Jack in Retrospect: January 22nd-28th
January 22, 2013
C.S. Lewis was working on several books before he died in 1963. The first one published posthumously was Letters to Malcolm: Chiefly on Prayer. It came out on the 27th this week in 1964. This was somewhat of an unusual book (although Lewis wrote in a variety of styles, so this statement may actually be unnecessary), in that, while Lewis composed many, many letters during his life, these letters were to an imaginary person. Why address such a serious subject to someone that doesn’t exist? While he had written directly on the issue of prayer in several places, he never believed he understood it enough to present himself as an authority on it. Thus, by presenting the book as if they were merely letters to a friend he felt he could reveal his imperfect perception.
Another work published posthumously, but not prepared by Lewis, was also released during this week’s dates. Christian Reflections is one of several volumes containing collections of essays that had not previously been available in book form. In fact, nearly half of the fourteen pieces had never been published before the 23rd in 1967. They are:
The Funeral of a Great Myth
The Language of Religion
Modern Theology and Biblical Criticism
That final essay is now known by a different title. It became part of the cover title for a collection the following decade, Fern-seed and Elephants and Other Essays on Christianity. This book is now out of print, but all the essays from that work are available in other collections. The latter title was given by Walter Hooper (who also created the first, “Modern Theology and Biblical Criticism”) because he was encourage by a friend to come up with an “eye-catching” name to the book. Speaking of changing titles, another essay in Christian Reflections is infamous for having a different name. When the essay was first published during Lewis’s lifetime it was given a title that he disliked. The new title (given by Hooper) is “The Seeing Eye.” You’ll have to wait until sometime next month when the piece was originally published to learn of the old title.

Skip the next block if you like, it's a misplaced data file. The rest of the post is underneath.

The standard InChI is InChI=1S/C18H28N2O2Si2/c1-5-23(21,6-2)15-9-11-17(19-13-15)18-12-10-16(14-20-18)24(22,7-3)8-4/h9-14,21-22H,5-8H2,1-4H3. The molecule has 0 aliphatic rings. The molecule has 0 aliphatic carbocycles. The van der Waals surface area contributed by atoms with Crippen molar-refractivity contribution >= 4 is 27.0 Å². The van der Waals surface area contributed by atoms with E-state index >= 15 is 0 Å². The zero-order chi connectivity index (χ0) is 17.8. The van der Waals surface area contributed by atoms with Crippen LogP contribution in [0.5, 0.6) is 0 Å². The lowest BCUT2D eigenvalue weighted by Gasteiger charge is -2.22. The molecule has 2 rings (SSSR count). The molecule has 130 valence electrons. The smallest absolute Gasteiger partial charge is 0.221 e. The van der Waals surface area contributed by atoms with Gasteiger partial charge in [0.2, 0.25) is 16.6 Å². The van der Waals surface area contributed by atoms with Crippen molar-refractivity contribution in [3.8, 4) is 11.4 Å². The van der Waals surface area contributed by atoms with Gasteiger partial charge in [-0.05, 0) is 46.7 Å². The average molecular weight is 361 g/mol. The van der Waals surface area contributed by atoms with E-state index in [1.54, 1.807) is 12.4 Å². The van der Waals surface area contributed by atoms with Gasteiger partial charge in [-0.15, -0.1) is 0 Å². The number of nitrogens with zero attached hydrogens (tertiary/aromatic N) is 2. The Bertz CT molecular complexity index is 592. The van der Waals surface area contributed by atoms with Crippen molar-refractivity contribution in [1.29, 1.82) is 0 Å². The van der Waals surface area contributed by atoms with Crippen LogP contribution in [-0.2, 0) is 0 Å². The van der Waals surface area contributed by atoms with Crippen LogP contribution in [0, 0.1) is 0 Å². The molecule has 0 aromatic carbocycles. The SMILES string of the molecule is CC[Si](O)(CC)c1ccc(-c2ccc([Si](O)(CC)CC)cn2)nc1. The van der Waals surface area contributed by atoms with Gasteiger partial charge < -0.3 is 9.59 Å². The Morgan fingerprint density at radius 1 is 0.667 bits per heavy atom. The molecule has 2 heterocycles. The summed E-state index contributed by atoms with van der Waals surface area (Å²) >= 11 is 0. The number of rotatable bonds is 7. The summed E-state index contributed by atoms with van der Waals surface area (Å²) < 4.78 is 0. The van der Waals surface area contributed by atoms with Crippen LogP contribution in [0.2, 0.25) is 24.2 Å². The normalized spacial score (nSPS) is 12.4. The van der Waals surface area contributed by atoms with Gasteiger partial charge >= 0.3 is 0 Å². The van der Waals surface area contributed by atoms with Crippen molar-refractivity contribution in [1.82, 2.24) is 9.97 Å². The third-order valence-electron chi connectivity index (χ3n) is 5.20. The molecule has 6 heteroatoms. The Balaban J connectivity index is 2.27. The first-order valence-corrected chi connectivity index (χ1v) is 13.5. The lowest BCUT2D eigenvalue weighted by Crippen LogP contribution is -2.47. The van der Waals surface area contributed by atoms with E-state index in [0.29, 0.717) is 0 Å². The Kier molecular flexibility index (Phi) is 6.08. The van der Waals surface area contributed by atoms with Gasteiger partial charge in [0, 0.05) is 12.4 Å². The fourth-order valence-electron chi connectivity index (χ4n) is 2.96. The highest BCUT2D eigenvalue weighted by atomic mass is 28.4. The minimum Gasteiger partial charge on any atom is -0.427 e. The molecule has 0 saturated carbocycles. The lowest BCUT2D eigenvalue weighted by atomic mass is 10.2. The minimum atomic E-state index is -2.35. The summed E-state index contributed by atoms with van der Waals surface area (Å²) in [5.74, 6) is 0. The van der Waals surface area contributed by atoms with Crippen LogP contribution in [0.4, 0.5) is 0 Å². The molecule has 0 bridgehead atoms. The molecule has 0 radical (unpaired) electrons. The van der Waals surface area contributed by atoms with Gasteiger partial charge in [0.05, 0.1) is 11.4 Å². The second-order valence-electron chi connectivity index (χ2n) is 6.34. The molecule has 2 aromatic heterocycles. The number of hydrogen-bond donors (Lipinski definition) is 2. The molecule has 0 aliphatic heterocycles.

There were two other works published during this timeframe. In 1955, on the 22nd, “Prudery and Philology” appeared in The Spectator. It’s a piece where Lewis shares his view on the use of words in literature when describing “those parts of the body which are not usually mentioned.” Of course, today standards are very different. That article can be found in Present Concerns. The twelfth installment of what we now know as The Great Divorce was printed on the 26th in 1945 in The Guardian. It is the second of four segments from chapter nine in the book (see January 8th – 14th for more information on the book).
A couple of debuts occurred this week. Lewis had been selected to be a Fellow of Magdalen College in 1925. But it wasn’t until this week on the 23rd in 1926 that he gave his first lecture in that position. His topic was “Some Eighteenth Century Precursors of the Romantic Movement.” Finally, the first meeting of the Oxford University Socratic Club was held on the 26th in 1942. This was a student-led group founded by Stella Aldwinckle. She asked Lewis to be the club’s first president and he accepted. The purpose of the group was to give an open forum to discuss issues related to questions of faith. Typically there were two speakers, one would read a paper and the other reply (sometimes either of these would be a non-Christian), followed by audience participation. The topic of the first meeting was “Won’t mankind outgrow Christianity in the face of the advance of science and of modern ideologies?” The group released a digest that has been out of print until late last year. You can now get it on Lulu.com.
Next week’s highlights include Lewis’s last sermon, an infamous debate at the Socratic Club and a landmark radio address on the BBC.
– – – – –